Joseph lets his play do the talking

William Joseph is a man of very few words – and up to this point in his career, very few plays as well.

Joseph, a third-year former first-round pick, has made one thing clear so far – he has no interest in speaking with the media.

"You know I don't talk, man," was all Joseph said when approached for an interview. "I'm a mute."

The Giants are hoping that his play on the field this season speaks volumes. Joseph, though a strong training camp and preseason, has earned the starting job at right defensive tackle.

"He's doing a much better job this year," linebacker Carlos Emmons said. "He's getting off the ball. Coaches are praising him after every practice and in every meeting. We've seen from him exactly what we need to see from him and hopefully it will translate into the games."

Through his first two seasons after the Giants made him the 25th overall selection in the 2003 Draft, Joseph had started only four games, all last season when injuries forced him into the lineup. His claim to fame came last year in Green Bay, when he knocked Packers QB Brett Favre out of the lineup with a concussion after delivering a vicious, but clean, hit.

He would show flashes and bursts, but no consistent ability.

Prior to camp's opening, defensive coordinator Tim Lewis didn't exactly give Joseph a ringing endorsement.

"The bottom line is he's got a lot of ability, a lot of tools; he's got to do it on a consistent basis," Lewis said.

Many of Joseph's mates say that his coach-ability and new attitude are to credit for his obvious improvement.

"The scheme fits him well and he's made some adjustments himself to make the scheme fit him well," safety Shaun Williams said. "He's doing what the coaches have been asking of him, and that's a big part of it. He came in with the focus of listening to the coaches and giving them what they want. That's what he's doing now."

"He's made a lot of progress," Osi Umenyiora added. "He's looking real good and he's real explosive at the snap. He's doing exactly what they're asking him to do right now – he's holding onto the double team, he's doing a lot of good things."

One area in which Joseph has been consistent is his dealings with the media, often mumbling, "I'm good" in response to interview requests. More than one teammate has stepped in for Joseph when approached by reporters and blamed the media's coverage of the 6-5, 315-pounder for his silence.

After starting all 47 games at DT at the University of Miami and earning all Big-East conference honors as a senior, Joseph's production on the pro level was so minimal that he was already being tagged with the dreaded ‘bust' label. In fact, yours truly isn't too embarrassed to admit that TGI predicted the former Hurricane wouldn't even make it out of training camp this summer.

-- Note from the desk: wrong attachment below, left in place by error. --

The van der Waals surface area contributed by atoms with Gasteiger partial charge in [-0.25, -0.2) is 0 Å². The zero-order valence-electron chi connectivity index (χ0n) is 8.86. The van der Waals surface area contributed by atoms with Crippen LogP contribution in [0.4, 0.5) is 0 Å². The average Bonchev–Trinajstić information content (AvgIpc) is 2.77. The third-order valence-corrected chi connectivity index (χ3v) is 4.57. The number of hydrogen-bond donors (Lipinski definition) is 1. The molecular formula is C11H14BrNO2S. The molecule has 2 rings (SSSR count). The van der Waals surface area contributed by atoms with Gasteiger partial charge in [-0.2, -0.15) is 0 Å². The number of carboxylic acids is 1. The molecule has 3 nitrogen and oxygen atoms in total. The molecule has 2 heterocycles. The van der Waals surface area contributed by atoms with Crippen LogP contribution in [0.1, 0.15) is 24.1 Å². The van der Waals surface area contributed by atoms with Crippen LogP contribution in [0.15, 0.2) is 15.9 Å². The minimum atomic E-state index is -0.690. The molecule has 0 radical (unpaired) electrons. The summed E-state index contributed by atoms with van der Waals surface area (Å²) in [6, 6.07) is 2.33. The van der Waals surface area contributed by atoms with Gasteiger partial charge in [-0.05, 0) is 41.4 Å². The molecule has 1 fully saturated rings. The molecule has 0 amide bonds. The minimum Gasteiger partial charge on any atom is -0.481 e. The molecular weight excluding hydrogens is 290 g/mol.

Newcomer Kendrick Clancy, the other starting DT, heard the talk before he arrived in New York.

"He's been working hard," Clancy said. "I think he's going to be all right. He's not what I heard he was. I heard some different things, stuff I don't really want to repeat, but it wasn't positive stuff. He's much different than that.

"I don't see him as a bust, he's a very talented player. He held out his first year and he was injured last year, so you can't really label him a bust. This is really his first true chance. A bust? I don't see it."

Indeed, Joseph hasn't exactly been in the optimum position to succeed since joining Big Blue. He missed most of his rookie camp as a holdout and missed most of the '04 offseason with a torn pectoral muscle. This offseason, he opted to join Jeremy Shockey and Plaxico Burress and worked out in Miami.

Known more thus far for his non-speaking ways than his play, Joseph's teammates say that he's just as quiet around them.

"He's a mild-mannered guy," Emmons said. "He'll talk sometimes, but he's not one of those guys that like the spotlight. He shies away from it."

"He's quiet, man," Umenyiora added. "He doesn't say anything. That's just William."

So Joseph is left to let his play do his talking. After beginning camp running with the second and third teams, he received a promotion and began taking Fred Robbins' reps. Joseph had a strong preseason, bursting right out of the gate with a strong first game in Cleveland. From there, he never looked back, locking down the starting spot so few thought he was capable of claiming.

"He's really excelled this offseason," Williams said. "He's doing a good job. He's doing what he has to do to be a top-notch player."

Now he just has to do it consistently.

Coach Tom Coughlin came to Joseph's defense earlier this summer in a briefing with the local media, saying that Joseph is no longer unreliable and is more conscious of his assignments and responsibilities than people realize.

Again, without Joseph to set us straight about what's going on, we have to rely on others.

"I can't wait to see him out there, because he's looking good," cornerback Will Allen said. "He's working hard. This is really the first year that he's had a whole training camp."

To a man, his mates seem thrilled that Joseph has put the bust label behind him and is ready to embark on his first season as a starter.

"He has the talent to be a dominant player," Emmons said. "As long as he continues progressing the way he is, he can achieve those goals."

"He's going to be a real good player," Umenyiora stated. "He has all the physical talent to be able to do it – he's big, he's strong, he has those really long arms – and now he understands how to play. He looks like a beast, man."

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